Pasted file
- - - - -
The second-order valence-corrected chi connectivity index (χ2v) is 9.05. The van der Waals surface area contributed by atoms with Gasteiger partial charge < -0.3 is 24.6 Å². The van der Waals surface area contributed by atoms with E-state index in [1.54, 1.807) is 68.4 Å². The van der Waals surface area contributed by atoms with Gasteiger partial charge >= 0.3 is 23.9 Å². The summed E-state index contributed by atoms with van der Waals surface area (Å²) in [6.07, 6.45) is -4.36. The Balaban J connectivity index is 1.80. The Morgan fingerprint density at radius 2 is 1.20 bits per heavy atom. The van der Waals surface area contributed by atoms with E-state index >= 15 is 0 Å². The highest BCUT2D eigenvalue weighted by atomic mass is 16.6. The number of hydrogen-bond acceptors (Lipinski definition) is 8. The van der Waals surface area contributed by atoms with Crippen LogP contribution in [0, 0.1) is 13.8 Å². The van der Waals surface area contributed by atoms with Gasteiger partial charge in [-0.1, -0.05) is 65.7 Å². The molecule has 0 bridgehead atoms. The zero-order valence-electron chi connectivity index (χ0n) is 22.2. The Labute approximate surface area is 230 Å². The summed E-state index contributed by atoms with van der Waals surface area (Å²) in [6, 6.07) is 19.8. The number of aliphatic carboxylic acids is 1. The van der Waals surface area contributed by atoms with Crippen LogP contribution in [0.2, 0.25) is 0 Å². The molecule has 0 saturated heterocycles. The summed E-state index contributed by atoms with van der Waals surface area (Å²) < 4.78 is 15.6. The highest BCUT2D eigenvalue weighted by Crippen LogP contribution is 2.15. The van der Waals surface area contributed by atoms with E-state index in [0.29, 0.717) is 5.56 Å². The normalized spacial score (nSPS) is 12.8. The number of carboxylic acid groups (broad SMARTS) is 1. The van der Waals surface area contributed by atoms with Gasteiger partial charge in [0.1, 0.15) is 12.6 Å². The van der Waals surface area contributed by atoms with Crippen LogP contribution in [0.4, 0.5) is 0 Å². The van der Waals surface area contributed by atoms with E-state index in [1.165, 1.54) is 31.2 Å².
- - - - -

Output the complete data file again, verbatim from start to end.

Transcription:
The second-order valence-corrected chi connectivity index (χ2v) is 9.05. The van der Waals surface area contributed by atoms with Gasteiger partial charge < -0.3 is 24.6 Å². The van der Waals surface area contributed by atoms with E-state index in [1.54, 1.807) is 68.4 Å². The van der Waals surface area contributed by atoms with Gasteiger partial charge >= 0.3 is 23.9 Å². The summed E-state index contributed by atoms with van der Waals surface area (Å²) in [6.07, 6.45) is -4.36. The Balaban J connectivity index is 1.80. The Morgan fingerprint density at radius 2 is 1.20 bits per heavy atom. The van der Waals surface area contributed by atoms with E-state index >= 15 is 0 Å². The highest BCUT2D eigenvalue weighted by atomic mass is 16.6. The number of hydrogen-bond acceptors (Lipinski definition) is 8. The van der Waals surface area contributed by atoms with Crippen LogP contribution in [0, 0.1) is 13.8 Å². The van der Waals surface area contributed by atoms with Gasteiger partial charge in [-0.1, -0.05) is 65.7 Å². The molecule has 0 bridgehead atoms. The zero-order valence-electron chi connectivity index (χ0n) is 22.2. The Labute approximate surface area is 230 Å². The summed E-state index contributed by atoms with van der Waals surface area (Å²) in [6, 6.07) is 19.8. The number of aliphatic carboxylic acids is 1. The van der Waals surface area contributed by atoms with Crippen LogP contribution in [0.2, 0.25) is 0 Å². The molecule has 0 saturated heterocycles. The summed E-state index contributed by atoms with van der Waals surface area (Å²) < 4.78 is 15.6. The highest BCUT2D eigenvalue weighted by Crippen LogP contribution is 2.15. The van der Waals surface area contributed by atoms with E-state index in [0.29, 0.717) is 5.56 Å². The normalized spacial score (nSPS) is 12.8. The number of carboxylic acid groups (broad SMARTS) is 1. The van der Waals surface area contributed by atoms with Gasteiger partial charge in [0.1, 0.15) is 12.6 Å². The van der Waals surface area contributed by atoms with Crippen LogP contribution in [0.4, 0.5) is 0 Å². The van der Waals surface area contributed by atoms with E-state index in [1.165, 1.54) is 31.2 Å².